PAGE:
One useful resource is Doblin’s (part of Deloitte) list of over 100 tactics (pdf) that correspond with 10 Innovation Types framework.
Further Reading on Business Innovation
The original Visual Capitalist post is very much worth a read… and provides much more depth on each of the 10 types of business innovation:
This post is a summary of the MIT Raising Teens report which is available on the MIT website (links provided below the post).
“An extraordinary body of research exists on the powerful ways in which parents and families make a difference in the lives of teens. Yet, little of this knowledge has been reaching the media, policymakers, practitioners, and parents.”
Dr Rae Simpson, Director of the MIT WorkLife Center
The 10 Tasks of Adolescence
There are 10 major adjustments that need to happen as a child moves through adolescence towards becoming an adult.
Adjust to maturing bodies and feelings – Teens are faced with adjusting to bodies that as much as double in size and that acquire sexual characteristics, as well as learning to manage the accompanying biological changes and sexual feelings and to engage in healthy sexual behaviours. Their task also includes establishing a sexual identity and developing the skills for romantic relationships.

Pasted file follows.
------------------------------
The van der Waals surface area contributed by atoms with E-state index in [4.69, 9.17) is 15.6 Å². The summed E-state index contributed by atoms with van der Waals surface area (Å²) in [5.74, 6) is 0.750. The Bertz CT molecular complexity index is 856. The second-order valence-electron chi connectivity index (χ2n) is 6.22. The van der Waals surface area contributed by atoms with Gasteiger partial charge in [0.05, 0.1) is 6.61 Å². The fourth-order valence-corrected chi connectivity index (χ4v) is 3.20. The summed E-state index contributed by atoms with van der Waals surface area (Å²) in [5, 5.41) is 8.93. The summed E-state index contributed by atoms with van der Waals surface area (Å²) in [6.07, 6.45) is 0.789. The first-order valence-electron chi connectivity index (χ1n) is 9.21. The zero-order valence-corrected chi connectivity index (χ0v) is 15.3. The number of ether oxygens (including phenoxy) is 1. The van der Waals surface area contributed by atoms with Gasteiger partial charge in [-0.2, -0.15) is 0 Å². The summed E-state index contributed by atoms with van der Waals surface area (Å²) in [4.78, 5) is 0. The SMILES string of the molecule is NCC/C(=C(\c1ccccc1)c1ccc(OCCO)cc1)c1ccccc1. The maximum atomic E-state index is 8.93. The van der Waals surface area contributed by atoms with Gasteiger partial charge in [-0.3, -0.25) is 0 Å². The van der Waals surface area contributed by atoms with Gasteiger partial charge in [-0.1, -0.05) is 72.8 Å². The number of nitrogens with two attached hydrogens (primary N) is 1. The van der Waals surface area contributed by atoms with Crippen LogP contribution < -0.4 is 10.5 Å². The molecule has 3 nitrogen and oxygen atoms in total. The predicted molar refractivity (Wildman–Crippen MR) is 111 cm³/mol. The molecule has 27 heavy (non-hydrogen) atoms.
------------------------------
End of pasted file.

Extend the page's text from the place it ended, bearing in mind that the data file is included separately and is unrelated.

Develop and apply abstract thinking skills – Teens typically undergo profound changes in their way of thinking during adolescence, allowing them more effectively to understand and coordinate abstract ideas, to think about possibilities, to try out hypotheses, to think ahead, to think about thinking, and to construct philosophies.
Develop and apply a more complex level of perspective taking – Teens typically acquire a powerful new ability to understand human relationships, in which, having learned to “put themselves in another person’s shoes,” they learn to take into account both their perspective and another person’s at the same time, and to use this new ability in resolving problems and conflicts in relationships.